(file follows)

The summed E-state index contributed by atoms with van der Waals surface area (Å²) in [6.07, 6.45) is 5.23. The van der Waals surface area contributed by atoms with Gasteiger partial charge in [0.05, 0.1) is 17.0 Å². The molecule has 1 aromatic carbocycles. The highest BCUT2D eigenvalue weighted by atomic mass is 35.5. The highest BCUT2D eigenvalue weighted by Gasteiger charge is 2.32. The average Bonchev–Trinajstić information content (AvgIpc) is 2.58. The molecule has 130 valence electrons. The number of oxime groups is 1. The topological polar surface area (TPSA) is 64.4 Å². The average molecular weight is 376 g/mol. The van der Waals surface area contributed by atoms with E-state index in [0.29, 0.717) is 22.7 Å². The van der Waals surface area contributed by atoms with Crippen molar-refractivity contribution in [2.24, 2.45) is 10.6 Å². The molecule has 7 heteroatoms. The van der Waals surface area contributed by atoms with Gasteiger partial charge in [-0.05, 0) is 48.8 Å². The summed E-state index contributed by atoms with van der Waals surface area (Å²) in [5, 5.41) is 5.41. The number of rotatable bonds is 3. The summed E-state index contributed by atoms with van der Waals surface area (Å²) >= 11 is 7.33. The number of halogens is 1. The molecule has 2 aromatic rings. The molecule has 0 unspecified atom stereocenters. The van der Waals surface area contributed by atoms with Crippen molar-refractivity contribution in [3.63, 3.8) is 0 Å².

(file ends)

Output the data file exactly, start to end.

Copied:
The summed E-state index contributed by atoms with van der Waals surface area (Å²) in [6.07, 6.45) is 5.23. The van der Waals surface area contributed by atoms with Gasteiger partial charge in [0.05, 0.1) is 17.0 Å². The molecule has 1 aromatic carbocycles. The highest BCUT2D eigenvalue weighted by atomic mass is 35.5. The highest BCUT2D eigenvalue weighted by Gasteiger charge is 2.32. The average Bonchev–Trinajstić information content (AvgIpc) is 2.58. The molecule has 130 valence electrons. The number of oxime groups is 1. The topological polar surface area (TPSA) is 64.4 Å². The average molecular weight is 376 g/mol. The van der Waals surface area contributed by atoms with E-state index in [0.29, 0.717) is 22.7 Å². The van der Waals surface area contributed by atoms with Crippen molar-refractivity contribution in [2.24, 2.45) is 10.6 Å². The molecule has 7 heteroatoms. The van der Waals surface area contributed by atoms with Gasteiger partial charge in [-0.05, 0) is 48.8 Å². The summed E-state index contributed by atoms with van der Waals surface area (Å²) in [5, 5.41) is 5.41. The number of rotatable bonds is 3. The summed E-state index contributed by atoms with van der Waals surface area (Å²) >= 11 is 7.33. The number of halogens is 1. The molecule has 2 aromatic rings. The molecule has 0 unspecified atom stereocenters. The van der Waals surface area contributed by atoms with Crippen molar-refractivity contribution in [3.63, 3.8) is 0 Å².